What Facebook Looks Like Today

Facebook's world mapBy now, everyone knows that Facebook has pretty much won the social media wars, as early entrant and rival MySpace hemorrhages employees as it tucks its tail between its legs and slinks away.

And Facebook itself is a good chronicler of the hyperactivity of Facebookers wordwide. Recently, it published some stats on “what 20 minutes on Facebook looks like.” Among the revelations:

 ~10.2 million comments uploaded every 20 minutes
 ~2.7 million photos uploaded
 ~2.0 million “friend” requests accepted
 ~1.8 million status updates posted
 ~1.6 million wall posts
 ~1.5 million event invites sent out
 ~1.3 million photos tagged
 ~1 million links shared

Fan designations (or “likes”) are now reaching stratospheric proportions for some celebrities. And who were the most popular in 2010 based the “most liked” status? The results show a major skew towards the younger generation … and toward entertainers rather than political, scientific or academic leaders:

 Lady Gaga: ~25 million people “like”
 Eminem: ~24 million people
 Megan Fox: ~20 million people
 Vin Diesel: ~19 million people
 Rihanna: ~19 million people

Where does President Barack Obama rank by comparison? He’s at ~17 million “likes” – right along with Bob Marley, Li’l Wayne, Justin Bieber and Shakira.

Personally, I found the trends in relationship status to be the most interesting. There were quite a few relationship changes … but perhaps not as many as you might expect considering that there are an estimated 600 million active users on Facebook these days.

For the record, here’s what happened with personal relationships in 2010:

 ~44 million people changed their status to “single”
 ~37 million changed their status to “married”
 ~28 million changed their status to “in a relationship”
 ~6 million changed their status to “engaged”
 ~3 million changed their status to “it’s complicated”

Notice that the number of people who migrated away from marriage were nearly equally matched by those becoming engaged or getting hitched. As the famous French saying goes, Plus ça change, plus c’est la même chose. (The more things change, the more they stay the same.)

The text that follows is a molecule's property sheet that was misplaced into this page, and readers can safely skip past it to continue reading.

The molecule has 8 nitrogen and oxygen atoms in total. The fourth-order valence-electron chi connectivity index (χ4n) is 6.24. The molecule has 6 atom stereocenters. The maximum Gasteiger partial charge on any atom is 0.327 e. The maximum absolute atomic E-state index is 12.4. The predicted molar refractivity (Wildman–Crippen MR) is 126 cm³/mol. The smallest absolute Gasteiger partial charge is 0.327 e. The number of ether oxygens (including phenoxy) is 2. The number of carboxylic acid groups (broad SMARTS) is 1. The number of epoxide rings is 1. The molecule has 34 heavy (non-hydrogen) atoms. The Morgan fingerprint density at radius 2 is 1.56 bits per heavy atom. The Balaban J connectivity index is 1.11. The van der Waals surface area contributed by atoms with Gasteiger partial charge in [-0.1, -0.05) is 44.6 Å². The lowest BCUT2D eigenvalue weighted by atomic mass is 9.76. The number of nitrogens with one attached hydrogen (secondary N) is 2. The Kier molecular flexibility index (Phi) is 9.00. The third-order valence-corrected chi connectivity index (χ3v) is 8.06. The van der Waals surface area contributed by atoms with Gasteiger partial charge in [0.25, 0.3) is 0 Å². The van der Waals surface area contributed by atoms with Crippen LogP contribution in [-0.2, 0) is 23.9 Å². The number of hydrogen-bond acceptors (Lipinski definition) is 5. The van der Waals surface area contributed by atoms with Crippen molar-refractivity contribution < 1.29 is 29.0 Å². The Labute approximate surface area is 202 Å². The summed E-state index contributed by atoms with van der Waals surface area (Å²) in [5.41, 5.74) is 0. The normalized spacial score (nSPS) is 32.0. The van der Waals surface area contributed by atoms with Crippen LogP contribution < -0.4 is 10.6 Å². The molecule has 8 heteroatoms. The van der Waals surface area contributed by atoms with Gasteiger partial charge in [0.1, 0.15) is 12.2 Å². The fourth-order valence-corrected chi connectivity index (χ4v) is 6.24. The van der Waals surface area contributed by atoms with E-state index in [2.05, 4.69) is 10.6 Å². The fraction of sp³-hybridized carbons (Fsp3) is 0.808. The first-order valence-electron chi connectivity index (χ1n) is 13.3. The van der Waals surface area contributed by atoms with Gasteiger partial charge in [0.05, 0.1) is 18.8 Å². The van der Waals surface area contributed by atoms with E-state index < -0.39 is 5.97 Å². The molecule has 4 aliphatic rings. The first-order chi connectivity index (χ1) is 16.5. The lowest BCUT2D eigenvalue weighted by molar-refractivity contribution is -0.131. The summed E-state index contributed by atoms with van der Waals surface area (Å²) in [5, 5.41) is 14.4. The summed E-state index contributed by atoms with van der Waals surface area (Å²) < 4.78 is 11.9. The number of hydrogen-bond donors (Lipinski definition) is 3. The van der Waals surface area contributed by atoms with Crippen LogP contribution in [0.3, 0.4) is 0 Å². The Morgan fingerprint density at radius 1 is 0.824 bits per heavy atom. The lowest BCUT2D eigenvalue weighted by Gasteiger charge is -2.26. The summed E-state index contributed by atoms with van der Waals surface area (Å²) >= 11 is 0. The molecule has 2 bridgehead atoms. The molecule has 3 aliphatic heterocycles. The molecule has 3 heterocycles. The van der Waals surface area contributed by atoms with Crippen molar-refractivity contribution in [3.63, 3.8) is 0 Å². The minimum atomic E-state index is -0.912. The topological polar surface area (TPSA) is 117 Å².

One thought on “What Facebook Looks Like Today

  1. Just wondering … I think it is certainly useful to use Facebook stats to get a glimpse of societal trends. The sampling is certainly more than large enough to be statistically valid.

    But, as an aside, I wonder about that 600 million-user number. What’s a user?

    When I was in the the radio business many moons ago, Arbitron would calculate “cumes,” (i.e., the total number of people who listen to a given station each week, even if for only five minutes), but also quarter-hour shares — the number of people who are listening during a given 15 minute period.

    Are those 600 million “members” Facebooks’s cume over the life of the company? It seems to me that could be deceiving.

    For example, Quantcast estimates Facebook had 135.1 million monthly unique U.S. visitors in October 2010. That would be their U.S. monthly cume. (I know they have a huge international membership, too.) But many of those visits would not be truly unique, since so many people log on to their accounts from different devices.

    So the real monthly cume in the U.S. (and elsewhere) is likely much lower, perhaps by as much as half.

    And then there are people who rarely use their Facebook account or have abandoned it … the people who have multiple accounts (including people who use the site to scam) … and people who have died but whose accounts live on in seeming perpetuity.

    My guess is a much smaller number of users — though still large — drive most of the traffic.

    Thoughts?

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